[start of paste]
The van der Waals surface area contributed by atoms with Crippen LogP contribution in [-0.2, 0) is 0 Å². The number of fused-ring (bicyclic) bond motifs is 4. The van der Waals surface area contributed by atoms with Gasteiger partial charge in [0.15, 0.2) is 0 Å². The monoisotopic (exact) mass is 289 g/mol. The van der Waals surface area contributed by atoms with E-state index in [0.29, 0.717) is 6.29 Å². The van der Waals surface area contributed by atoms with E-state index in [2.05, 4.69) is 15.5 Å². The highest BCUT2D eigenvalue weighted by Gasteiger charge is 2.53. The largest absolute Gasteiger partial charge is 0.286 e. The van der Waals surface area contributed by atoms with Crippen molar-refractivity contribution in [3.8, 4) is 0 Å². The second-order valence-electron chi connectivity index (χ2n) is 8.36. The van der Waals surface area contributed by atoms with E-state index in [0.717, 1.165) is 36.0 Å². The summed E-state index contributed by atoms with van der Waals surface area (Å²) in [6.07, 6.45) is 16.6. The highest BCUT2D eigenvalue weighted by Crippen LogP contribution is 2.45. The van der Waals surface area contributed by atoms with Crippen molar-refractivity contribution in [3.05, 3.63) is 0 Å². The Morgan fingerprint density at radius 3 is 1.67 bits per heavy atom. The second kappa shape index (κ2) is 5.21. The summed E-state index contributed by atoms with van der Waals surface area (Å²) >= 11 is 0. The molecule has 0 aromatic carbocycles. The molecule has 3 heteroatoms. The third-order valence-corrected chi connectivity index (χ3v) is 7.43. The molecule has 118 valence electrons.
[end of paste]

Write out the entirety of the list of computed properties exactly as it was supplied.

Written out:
The van der Waals surface area contributed by atoms with Crippen LogP contribution in [-0.2, 0) is 0 Å². The number of fused-ring (bicyclic) bond motifs is 4. The van der Waals surface area contributed by atoms with Gasteiger partial charge in [0.15, 0.2) is 0 Å². The monoisotopic (exact) mass is 289 g/mol. The van der Waals surface area contributed by atoms with E-state index in [0.29, 0.717) is 6.29 Å². The van der Waals surface area contributed by atoms with E-state index in [2.05, 4.69) is 15.5 Å². The highest BCUT2D eigenvalue weighted by Gasteiger charge is 2.53. The largest absolute Gasteiger partial charge is 0.286 e. The van der Waals surface area contributed by atoms with Crippen molar-refractivity contribution in [3.8, 4) is 0 Å². The second-order valence-electron chi connectivity index (χ2n) is 8.36. The van der Waals surface area contributed by atoms with E-state index in [0.717, 1.165) is 36.0 Å². The summed E-state index contributed by atoms with van der Waals surface area (Å²) in [6.07, 6.45) is 16.6. The highest BCUT2D eigenvalue weighted by Crippen LogP contribution is 2.45. The van der Waals surface area contributed by atoms with Crippen molar-refractivity contribution in [3.05, 3.63) is 0 Å². The Morgan fingerprint density at radius 3 is 1.67 bits per heavy atom. The second kappa shape index (κ2) is 5.21. The summed E-state index contributed by atoms with van der Waals surface area (Å²) >= 11 is 0. The molecule has 0 aromatic carbocycles. The molecule has 3 heteroatoms. The third-order valence-corrected chi connectivity index (χ3v) is 7.43. The molecule has 118 valence electrons.